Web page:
I became a personal trainer as I knew exercise was my passion and I could help others discover what I knew, plus that way I could also train all….day…..long!
This path started to go wrong for me when I became faced with a number of health issues, the first was chronic IBS (and the reason I’m such a geek about gut health). I was really lucky to have a GP who started to discuss going gluten free, dairy free, managing stress and taking a break from running. I informed him that a break from running would be more stressful to me so I’d give the rest a go. The gut problems were followed by joint issues, they’re often linked, but also likely as I knew so little about recovery and restoration other than a few token stretches after my sessions.
Somewhere along this journey I also came to associate training with self worth, the harder I trained the more respect and status I earned in the gym, the more admired I became, which of course feels awesome. So it was essential I push myself 100% every time I set foot in the gym. I developed several hormonal issues including PCOS and my menstrual cycle completely disappeared, but I still trained – HARD!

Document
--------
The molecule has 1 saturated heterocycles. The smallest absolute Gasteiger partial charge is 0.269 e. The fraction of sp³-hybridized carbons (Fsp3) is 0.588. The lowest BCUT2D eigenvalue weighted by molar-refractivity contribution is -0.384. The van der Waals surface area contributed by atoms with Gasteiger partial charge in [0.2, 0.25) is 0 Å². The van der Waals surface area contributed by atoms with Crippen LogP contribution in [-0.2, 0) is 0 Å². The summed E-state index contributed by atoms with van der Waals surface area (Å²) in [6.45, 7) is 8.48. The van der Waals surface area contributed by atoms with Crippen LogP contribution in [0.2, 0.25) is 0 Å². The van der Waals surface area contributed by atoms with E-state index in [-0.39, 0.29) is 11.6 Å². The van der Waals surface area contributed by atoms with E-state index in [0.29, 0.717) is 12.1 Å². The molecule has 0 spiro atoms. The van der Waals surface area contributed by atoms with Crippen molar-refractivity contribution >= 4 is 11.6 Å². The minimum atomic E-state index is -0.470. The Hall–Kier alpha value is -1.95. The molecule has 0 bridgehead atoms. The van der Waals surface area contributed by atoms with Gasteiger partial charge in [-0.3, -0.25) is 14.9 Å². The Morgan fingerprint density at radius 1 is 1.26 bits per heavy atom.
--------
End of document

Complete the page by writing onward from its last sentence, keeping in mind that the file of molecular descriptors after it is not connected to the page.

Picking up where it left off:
I had an epiphany one day when I looked in the mirror and saw Tom Hardy in Warrior looking back at me, I had these ridiculously hench traps and a fierce frown all the time because I was either beating my body or beating myself up about not being strong enough, fast enough or brave enough (box jumps still make me whimper). I had tendonitis in my knees, elbows and a rotator cuff injury in my shoulder, I was running out of injury work around tactics in the gym. I ended up taking a serious break from exercise and doing nothing and I mean nada for months. I took time out to reflect and just simply walked each day. A few miracles happened…